TechGraphs News Roundup: 7/17/2015

A “day without sports” does not a week without sports-technology news make, so here are the sports-tech stories we found interesting this week.

Scientists in Switzerland announced the inaugural Cybathon, an international competition for bionic athletes. Unlike the Paralympics, the overriding emphasis of Cybathon is less on athletic achievement and more on encouraging the development of new robotic technologies that will aid those with physical limitations in their daily lives. The first Cybathon will take place in Zurich in the fall of 2016.

Audience streams for gaming tournaments have by and large been only in the first-person view. But a new company called Super League Gaming is hoping to bring a bigger, world view to their tournaments. They are partnering with major movie theater chains to display a broader view of the game’s environment on the big screen.

In case you had any doubts about the health of the daily fantasy industry, popular DFS site FanDuel just raised another $275 million, and is now valuated at a cool billion.

NHL 15, while still really fun to play, was a bit of a letdown in many areas. EA is making a push to improve the experience with their next offering, and offered a video showing some of the improvements coming to the game. It’s slated to drop on September 15.

We cover plenty in the way of wearable athletic technology in this space, but when it comes to golf, you probably already have an effective one in your pocket. Well-known golf instructor and former Tiger Woods coach Hank Haney has an active Twitter account, and all you need to do to receive expert analysis of your game is tweet Haney a video of that Tasmanian-Devil mess you call a golf swing and wait for him to respond with some advice, which he dishes out in his spare time.

Football season looms ever closer, and with it the danger of traumatic brain injuries. Doctors at the University of Miami, together with software company Neuro Kinetics and involvement from the U.S. Department of Defense, have developed concussion-detecting goggles, which they are testing on Hurricane athletes this summer. One of the practical advantages of the goggles is that they are portable: the apparatus fits in a backpack, meaning it’s easy to bring them to away games too. The university was one of the winners of the NFL’s second Head Health Challenge, an incentive program to support the development of brain-protection technology, and the $500,000 award has provided the bulk of funding to date for the development of the goggles.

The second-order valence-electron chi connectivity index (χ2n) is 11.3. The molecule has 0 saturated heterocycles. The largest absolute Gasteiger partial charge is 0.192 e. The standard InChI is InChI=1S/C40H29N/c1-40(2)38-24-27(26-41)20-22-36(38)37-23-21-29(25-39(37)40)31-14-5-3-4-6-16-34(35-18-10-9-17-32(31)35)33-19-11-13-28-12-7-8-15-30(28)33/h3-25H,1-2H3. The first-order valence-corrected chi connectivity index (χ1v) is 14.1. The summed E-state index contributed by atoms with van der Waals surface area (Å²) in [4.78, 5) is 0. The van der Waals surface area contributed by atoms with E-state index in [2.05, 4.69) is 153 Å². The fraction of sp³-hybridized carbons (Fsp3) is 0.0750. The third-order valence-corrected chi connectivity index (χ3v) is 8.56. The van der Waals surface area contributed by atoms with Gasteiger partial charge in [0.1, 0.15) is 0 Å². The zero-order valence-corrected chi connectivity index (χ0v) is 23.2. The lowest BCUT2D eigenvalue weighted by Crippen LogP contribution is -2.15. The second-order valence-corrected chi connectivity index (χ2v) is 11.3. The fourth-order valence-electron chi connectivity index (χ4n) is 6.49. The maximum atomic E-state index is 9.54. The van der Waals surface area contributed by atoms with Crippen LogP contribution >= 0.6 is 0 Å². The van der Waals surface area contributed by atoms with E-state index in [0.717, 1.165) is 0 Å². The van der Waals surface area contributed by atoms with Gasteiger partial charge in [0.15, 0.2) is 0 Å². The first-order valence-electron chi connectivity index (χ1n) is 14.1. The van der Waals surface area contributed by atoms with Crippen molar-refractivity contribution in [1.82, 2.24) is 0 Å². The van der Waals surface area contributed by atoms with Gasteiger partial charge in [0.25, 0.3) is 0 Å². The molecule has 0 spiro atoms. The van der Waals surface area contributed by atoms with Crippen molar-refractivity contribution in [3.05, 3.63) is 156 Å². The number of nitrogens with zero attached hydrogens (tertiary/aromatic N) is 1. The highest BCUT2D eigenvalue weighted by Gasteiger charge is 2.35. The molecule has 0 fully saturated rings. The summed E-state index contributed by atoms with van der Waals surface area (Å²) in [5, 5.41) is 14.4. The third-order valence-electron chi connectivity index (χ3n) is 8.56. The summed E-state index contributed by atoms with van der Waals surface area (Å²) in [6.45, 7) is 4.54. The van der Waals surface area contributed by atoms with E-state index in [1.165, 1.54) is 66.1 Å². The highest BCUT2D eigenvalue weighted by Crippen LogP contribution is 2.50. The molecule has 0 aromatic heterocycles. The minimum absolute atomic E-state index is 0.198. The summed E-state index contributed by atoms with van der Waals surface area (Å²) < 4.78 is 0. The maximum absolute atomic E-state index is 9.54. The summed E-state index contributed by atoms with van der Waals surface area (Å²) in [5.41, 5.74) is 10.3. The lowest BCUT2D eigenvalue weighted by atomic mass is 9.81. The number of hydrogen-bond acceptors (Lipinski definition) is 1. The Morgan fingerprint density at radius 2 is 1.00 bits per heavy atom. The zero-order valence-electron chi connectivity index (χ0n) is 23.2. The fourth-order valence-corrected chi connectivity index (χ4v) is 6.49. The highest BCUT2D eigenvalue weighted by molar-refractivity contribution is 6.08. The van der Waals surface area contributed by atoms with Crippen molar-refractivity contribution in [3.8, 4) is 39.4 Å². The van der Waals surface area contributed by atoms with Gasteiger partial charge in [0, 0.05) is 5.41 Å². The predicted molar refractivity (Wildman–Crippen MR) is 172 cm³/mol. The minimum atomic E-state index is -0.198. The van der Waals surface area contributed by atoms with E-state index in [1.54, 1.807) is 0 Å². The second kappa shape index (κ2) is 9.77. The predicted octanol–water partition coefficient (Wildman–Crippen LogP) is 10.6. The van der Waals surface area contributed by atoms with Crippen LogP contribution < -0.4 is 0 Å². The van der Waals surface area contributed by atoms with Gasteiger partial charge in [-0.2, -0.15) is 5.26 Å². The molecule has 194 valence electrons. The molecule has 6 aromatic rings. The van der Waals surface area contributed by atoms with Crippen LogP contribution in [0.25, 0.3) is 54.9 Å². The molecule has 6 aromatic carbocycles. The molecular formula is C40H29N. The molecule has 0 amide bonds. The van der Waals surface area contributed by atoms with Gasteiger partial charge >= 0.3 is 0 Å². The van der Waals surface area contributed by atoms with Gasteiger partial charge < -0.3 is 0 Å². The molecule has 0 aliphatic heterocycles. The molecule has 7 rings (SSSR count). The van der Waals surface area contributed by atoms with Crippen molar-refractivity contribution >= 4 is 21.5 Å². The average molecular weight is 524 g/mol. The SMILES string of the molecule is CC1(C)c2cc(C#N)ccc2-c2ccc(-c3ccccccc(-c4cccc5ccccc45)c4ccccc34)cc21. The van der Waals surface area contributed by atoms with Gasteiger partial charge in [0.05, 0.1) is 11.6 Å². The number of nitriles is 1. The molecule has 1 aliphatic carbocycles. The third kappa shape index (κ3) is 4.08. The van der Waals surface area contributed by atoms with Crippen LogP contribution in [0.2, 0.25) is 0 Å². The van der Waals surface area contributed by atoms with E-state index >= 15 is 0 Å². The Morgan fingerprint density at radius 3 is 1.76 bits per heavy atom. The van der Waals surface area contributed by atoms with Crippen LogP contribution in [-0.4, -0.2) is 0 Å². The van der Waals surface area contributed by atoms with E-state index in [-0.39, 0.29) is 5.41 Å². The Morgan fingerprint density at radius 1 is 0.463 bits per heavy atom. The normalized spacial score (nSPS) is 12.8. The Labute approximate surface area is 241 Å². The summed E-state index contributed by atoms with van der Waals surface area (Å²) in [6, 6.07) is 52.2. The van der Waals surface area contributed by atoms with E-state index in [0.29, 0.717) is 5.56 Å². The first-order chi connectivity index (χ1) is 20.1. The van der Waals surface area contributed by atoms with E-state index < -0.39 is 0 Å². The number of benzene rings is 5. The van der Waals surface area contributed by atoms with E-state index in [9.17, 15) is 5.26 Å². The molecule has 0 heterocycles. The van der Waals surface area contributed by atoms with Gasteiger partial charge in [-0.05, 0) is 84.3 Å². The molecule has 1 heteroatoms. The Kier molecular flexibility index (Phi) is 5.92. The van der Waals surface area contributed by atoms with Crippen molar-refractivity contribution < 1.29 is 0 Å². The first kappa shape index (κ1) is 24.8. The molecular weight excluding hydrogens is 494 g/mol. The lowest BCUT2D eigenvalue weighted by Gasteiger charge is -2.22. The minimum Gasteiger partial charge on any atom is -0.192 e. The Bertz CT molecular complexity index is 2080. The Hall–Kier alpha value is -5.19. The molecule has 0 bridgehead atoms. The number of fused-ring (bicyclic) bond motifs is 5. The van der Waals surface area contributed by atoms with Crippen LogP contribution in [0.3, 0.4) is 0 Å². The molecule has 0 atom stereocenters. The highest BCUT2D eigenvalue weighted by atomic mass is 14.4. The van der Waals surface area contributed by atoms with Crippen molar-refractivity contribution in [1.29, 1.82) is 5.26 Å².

Hawk-Eye for the masses? While nobody’s proposing a populist archery revival (to our knowledge), a French company is developing Mojjo, a camera-based tennis analysis system designed to be used by amateur players. While a relatively inexpensive, single-camera system like Mojjo won’t compete with the most advanced, multi-camera systems the pros use, it still appears capable of providing amateur players with plenty of insightful feedback.

And finally, to put this one on ice, rumor has it that some NHL teams have begun to use the player-tracking system the league debuted at the All-Star Game earlier this year. Unlike the NBA’s SportsVU system, which requires the installation of an array of cameras in each arena, the NHL’s Sportsvision program works by tracking specialized equipment each player wears under his uniform, which also can transmit biometric data like heart rate.

Like your work week, this News Roundup is ending. Have a good weekend, and be excellent to each other.

Alec is a founding contributor at ALDLAND and a writer at Banished to the Pen and TechGraphs. He interfaces with sports twitter @ALDLANDia.

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